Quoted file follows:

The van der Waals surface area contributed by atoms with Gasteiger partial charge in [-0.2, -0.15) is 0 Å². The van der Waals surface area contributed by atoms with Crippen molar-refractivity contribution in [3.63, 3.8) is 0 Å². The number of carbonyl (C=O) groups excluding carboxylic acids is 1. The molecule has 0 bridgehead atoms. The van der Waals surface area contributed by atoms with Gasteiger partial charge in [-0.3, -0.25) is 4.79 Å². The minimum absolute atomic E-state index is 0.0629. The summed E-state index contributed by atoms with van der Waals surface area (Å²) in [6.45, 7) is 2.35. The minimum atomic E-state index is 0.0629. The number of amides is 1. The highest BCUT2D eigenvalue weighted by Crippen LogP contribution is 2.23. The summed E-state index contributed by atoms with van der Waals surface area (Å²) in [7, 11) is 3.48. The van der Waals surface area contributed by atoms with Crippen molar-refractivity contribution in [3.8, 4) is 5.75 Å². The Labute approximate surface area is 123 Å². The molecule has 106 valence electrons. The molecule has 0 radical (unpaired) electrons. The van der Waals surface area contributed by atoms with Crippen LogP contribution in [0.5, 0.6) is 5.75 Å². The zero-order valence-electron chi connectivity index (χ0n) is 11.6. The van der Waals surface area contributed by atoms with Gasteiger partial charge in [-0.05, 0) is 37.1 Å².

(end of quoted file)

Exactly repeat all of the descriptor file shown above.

The van der Waals surface area contributed by atoms with Gasteiger partial charge in [-0.2, -0.15) is 0 Å². The van der Waals surface area contributed by atoms with Crippen molar-refractivity contribution in [3.63, 3.8) is 0 Å². The number of carbonyl (C=O) groups excluding carboxylic acids is 1. The molecule has 0 bridgehead atoms. The van der Waals surface area contributed by atoms with Gasteiger partial charge in [-0.3, -0.25) is 4.79 Å². The minimum absolute atomic E-state index is 0.0629. The summed E-state index contributed by atoms with van der Waals surface area (Å²) in [6.45, 7) is 2.35. The minimum atomic E-state index is 0.0629. The number of amides is 1. The highest BCUT2D eigenvalue weighted by Crippen LogP contribution is 2.23. The summed E-state index contributed by atoms with van der Waals surface area (Å²) in [7, 11) is 3.48. The van der Waals surface area contributed by atoms with Crippen molar-refractivity contribution in [3.8, 4) is 5.75 Å². The Labute approximate surface area is 123 Å². The molecule has 106 valence electrons. The molecule has 0 radical (unpaired) electrons. The van der Waals surface area contributed by atoms with Crippen LogP contribution in [0.5, 0.6) is 5.75 Å². The zero-order valence-electron chi connectivity index (χ0n) is 11.6. The van der Waals surface area contributed by atoms with Gasteiger partial charge in [-0.05, 0) is 37.1 Å².